Known as the sunshine vitamin, vitamin D is produced by the body in response to skin being exposed to sunlight. It also occurs naturally in few foods including some fish, fish liver oils, and egg yolks and in fortified dairy and grain products.
Vitamin D is essential for strong bones, because it helps the body use calcium from the diet. Calcium, which is the base material for all the bones, keeps them strong and healthy and participates in many cellular mechanisms. Traditionally, vitamin D deficiency has been associated with rickets, a disease in which the bone tissue doesn’t properly mineralize, leading to soft bones and skeletal deformities. But new researches show that most of the Indians suffer from vitamin D- deficiency even after INDIA being a tropical country which receives sunlight throughout the year. Deficiency of vitamin D can lead to serious diseases and should be checked
Symptoms and Health Risks of Vitamin D Deficiency
Pain in bones and muscle weakness can mean you have a vitamin D deficiency. However, for many people, the symptoms are subtle. Yet, even without symptoms, too little vitamin D can pose health risks. Low levels of vitamin-D have been associated with the following:
- Increased risk of death from cardiovascular disease
- Cognitive impairment in older adults
- Severe asthma in children
Causes of Vitamin D Deficiency
Vitamin D deficiency can occur for a number of reasons:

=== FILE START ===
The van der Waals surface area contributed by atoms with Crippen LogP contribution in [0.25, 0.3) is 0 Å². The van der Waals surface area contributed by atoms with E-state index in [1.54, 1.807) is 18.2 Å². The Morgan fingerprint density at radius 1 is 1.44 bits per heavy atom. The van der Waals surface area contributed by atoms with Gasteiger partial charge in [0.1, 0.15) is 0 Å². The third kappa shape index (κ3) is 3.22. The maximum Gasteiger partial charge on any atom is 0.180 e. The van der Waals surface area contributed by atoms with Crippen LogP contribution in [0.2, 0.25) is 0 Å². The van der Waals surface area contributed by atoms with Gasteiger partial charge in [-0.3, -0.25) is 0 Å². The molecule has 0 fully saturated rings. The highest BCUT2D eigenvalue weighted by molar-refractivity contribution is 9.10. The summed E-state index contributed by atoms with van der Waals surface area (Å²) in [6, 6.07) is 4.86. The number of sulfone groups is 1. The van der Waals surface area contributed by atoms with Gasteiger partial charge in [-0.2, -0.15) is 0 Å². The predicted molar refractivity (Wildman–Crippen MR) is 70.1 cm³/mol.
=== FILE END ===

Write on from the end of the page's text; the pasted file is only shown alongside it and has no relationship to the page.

- Lower Consumption than the recommended levels of the vitamin
This is likely if you follow a strict vegan diet, because most of the natural sources are animal-based, including fish and fish oils, egg yolks, fortified milk, and beef liver.
- Limited Exposure to sunlight
Because the body makes vitamin D when your skin is exposed to sunlight, you may be at risk of deficiency if you are homebound, live in northern latitudes, wear long robes or head coverings for religious reasons, or have an occupation that prevents sun exposure.
- Our kidneys cannot convert vitamin D to its active form as we age.
As people age, their kidneys are less able to convert vitamin D to its active form, thus increasing their risk of vitamin D deficiency.
- Your digestive tract cannot adequately absorb vitamin D.
Certain medical problems, including Crohn’s disease, cystic fibrosis, and celiac disease, can affect your intestine’s ability to absorb vitamin D from the food you eat.
- You are obese.
Vitamin D is extracted from the blood by fat cells, altering its release into the circulation. People with a body mass index of 30 or greater often have low blood levels of vitamin D.
Vitamin D test and its healthy levels
The most accurate way to measure how much vitamin D is in your body is the vitamin D blood test. A level of 20 nanograms/milliliter to 50 ng/mL is considered adequate for healthy people. A level less than 12 ng/mL indicates its deficiency.
Treatment for Vitamin D Deficiency
Treatment for vitamin D deficiency involves getting more vitamin D through diet and supplements. Although there is no consensus on vitamin D levels required for optimal health and it likely differs depending on age and health conditions.
Deficiency of vitamin D can lead to serious diseases and can take us to our past where its deficiency was an epidemic disease and thousands of lives were lost due to it. It is very common deficiency and can be easily overcomed by maintaining and following some simple things as we have got its resources in abundance.